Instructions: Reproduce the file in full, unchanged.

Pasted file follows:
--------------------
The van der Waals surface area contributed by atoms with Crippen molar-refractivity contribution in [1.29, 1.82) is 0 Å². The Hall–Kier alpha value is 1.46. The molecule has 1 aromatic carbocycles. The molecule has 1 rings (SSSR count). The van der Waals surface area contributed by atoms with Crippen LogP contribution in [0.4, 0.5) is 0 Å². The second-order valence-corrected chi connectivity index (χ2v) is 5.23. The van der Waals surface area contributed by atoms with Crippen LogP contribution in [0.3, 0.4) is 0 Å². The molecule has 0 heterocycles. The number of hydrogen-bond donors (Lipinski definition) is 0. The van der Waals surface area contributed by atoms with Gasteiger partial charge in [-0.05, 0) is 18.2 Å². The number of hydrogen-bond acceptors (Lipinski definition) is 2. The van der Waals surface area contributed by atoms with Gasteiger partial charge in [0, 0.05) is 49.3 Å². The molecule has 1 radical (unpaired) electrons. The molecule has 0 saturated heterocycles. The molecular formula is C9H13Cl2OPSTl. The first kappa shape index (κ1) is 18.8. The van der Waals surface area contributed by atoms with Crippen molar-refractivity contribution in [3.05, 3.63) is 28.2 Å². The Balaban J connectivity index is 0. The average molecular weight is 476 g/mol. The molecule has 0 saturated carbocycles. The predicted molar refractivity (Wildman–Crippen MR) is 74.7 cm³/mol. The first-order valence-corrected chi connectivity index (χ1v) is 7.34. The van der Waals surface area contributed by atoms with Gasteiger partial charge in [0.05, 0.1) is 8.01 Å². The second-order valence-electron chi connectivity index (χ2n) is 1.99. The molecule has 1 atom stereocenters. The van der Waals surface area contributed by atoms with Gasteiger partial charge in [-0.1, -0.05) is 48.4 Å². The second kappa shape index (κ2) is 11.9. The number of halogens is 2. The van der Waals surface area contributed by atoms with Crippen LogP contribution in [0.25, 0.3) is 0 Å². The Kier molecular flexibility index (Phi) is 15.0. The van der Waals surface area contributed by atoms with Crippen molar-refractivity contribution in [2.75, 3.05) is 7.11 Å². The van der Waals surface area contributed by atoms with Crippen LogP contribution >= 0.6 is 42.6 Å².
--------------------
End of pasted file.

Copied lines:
The van der Waals surface area contributed by atoms with Crippen molar-refractivity contribution in [1.29, 1.82) is 0 Å². The Hall–Kier alpha value is 1.46. The molecule has 1 aromatic carbocycles. The molecule has 1 rings (SSSR count). The van der Waals surface area contributed by atoms with Crippen LogP contribution in [0.4, 0.5) is 0 Å². The second-order valence-corrected chi connectivity index (χ2v) is 5.23. The van der Waals surface area contributed by atoms with Crippen LogP contribution in [0.3, 0.4) is 0 Å². The molecule has 0 heterocycles. The number of hydrogen-bond donors (Lipinski definition) is 0. The van der Waals surface area contributed by atoms with Gasteiger partial charge in [-0.05, 0) is 18.2 Å². The number of hydrogen-bond acceptors (Lipinski definition) is 2. The van der Waals surface area contributed by atoms with Gasteiger partial charge in [0, 0.05) is 49.3 Å². The molecule has 1 radical (unpaired) electrons. The molecule has 0 saturated heterocycles. The molecular formula is C9H13Cl2OPSTl. The first kappa shape index (κ1) is 18.8. The van der Waals surface area contributed by atoms with Crippen molar-refractivity contribution in [3.05, 3.63) is 28.2 Å². The Balaban J connectivity index is 0. The average molecular weight is 476 g/mol. The molecule has 0 saturated carbocycles. The predicted molar refractivity (Wildman–Crippen MR) is 74.7 cm³/mol. The first-order valence-corrected chi connectivity index (χ1v) is 7.34. The van der Waals surface area contributed by atoms with Gasteiger partial charge in [0.05, 0.1) is 8.01 Å². The second-order valence-electron chi connectivity index (χ2n) is 1.99. The molecule has 1 atom stereocenters. The van der Waals surface area contributed by atoms with Gasteiger partial charge in [-0.1, -0.05) is 48.4 Å². The second kappa shape index (κ2) is 11.9. The number of halogens is 2. The van der Waals surface area contributed by atoms with Crippen LogP contribution in [0.25, 0.3) is 0 Å². The Kier molecular flexibility index (Phi) is 15.0. The van der Waals surface area contributed by atoms with Crippen molar-refractivity contribution in [2.75, 3.05) is 7.11 Å². The van der Waals surface area contributed by atoms with Crippen LogP contribution >= 0.6 is 42.6 Å².